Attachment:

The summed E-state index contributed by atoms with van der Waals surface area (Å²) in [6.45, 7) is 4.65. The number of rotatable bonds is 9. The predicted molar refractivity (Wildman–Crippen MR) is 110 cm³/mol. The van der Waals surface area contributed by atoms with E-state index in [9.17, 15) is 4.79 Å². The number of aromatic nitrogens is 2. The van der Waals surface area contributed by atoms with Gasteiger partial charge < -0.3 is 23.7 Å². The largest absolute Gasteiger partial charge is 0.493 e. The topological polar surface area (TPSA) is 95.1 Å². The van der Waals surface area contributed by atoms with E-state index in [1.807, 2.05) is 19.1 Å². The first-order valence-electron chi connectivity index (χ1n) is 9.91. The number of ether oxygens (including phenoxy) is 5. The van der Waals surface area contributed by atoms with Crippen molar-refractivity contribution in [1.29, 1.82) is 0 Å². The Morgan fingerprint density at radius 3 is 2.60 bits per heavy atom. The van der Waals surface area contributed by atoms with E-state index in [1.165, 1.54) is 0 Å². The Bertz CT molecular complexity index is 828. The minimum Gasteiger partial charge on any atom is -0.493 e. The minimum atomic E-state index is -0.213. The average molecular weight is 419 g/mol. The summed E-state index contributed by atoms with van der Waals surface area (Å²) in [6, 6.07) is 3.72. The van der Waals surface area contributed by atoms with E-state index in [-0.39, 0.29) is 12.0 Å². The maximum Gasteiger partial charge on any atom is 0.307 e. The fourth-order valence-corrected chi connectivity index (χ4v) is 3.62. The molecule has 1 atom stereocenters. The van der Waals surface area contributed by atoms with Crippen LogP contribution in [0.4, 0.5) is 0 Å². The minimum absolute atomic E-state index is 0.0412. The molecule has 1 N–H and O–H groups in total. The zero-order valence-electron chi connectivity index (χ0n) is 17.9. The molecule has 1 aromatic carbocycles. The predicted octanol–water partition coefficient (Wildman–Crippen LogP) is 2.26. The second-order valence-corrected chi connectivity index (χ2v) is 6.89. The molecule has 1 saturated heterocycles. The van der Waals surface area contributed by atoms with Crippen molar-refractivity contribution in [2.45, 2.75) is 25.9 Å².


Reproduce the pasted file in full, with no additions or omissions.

The summed E-state index contributed by atoms with van der Waals surface area (Å²) in [6.45, 7) is 4.65. The number of rotatable bonds is 9. The predicted molar refractivity (Wildman–Crippen MR) is 110 cm³/mol. The van der Waals surface area contributed by atoms with E-state index in [9.17, 15) is 4.79 Å². The number of aromatic nitrogens is 2. The van der Waals surface area contributed by atoms with Gasteiger partial charge < -0.3 is 23.7 Å². The largest absolute Gasteiger partial charge is 0.493 e. The topological polar surface area (TPSA) is 95.1 Å². The van der Waals surface area contributed by atoms with E-state index in [1.807, 2.05) is 19.1 Å². The first-order valence-electron chi connectivity index (χ1n) is 9.91. The number of ether oxygens (including phenoxy) is 5. The van der Waals surface area contributed by atoms with Crippen molar-refractivity contribution in [1.29, 1.82) is 0 Å². The Morgan fingerprint density at radius 3 is 2.60 bits per heavy atom. The van der Waals surface area contributed by atoms with E-state index in [1.165, 1.54) is 0 Å². The Bertz CT molecular complexity index is 828. The minimum Gasteiger partial charge on any atom is -0.493 e. The minimum atomic E-state index is -0.213. The average molecular weight is 419 g/mol. The summed E-state index contributed by atoms with van der Waals surface area (Å²) in [6, 6.07) is 3.72. The van der Waals surface area contributed by atoms with E-state index in [-0.39, 0.29) is 12.0 Å². The maximum Gasteiger partial charge on any atom is 0.307 e. The fourth-order valence-corrected chi connectivity index (χ4v) is 3.62. The molecule has 1 atom stereocenters. The van der Waals surface area contributed by atoms with Crippen LogP contribution in [0.4, 0.5) is 0 Å². The minimum absolute atomic E-state index is 0.0412. The molecule has 1 N–H and O–H groups in total. The zero-order valence-electron chi connectivity index (χ0n) is 17.9. The molecule has 1 aromatic carbocycles. The predicted octanol–water partition coefficient (Wildman–Crippen LogP) is 2.26. The second-order valence-corrected chi connectivity index (χ2v) is 6.89. The molecule has 1 saturated heterocycles. The van der Waals surface area contributed by atoms with Crippen molar-refractivity contribution in [2.45, 2.75) is 25.9 Å².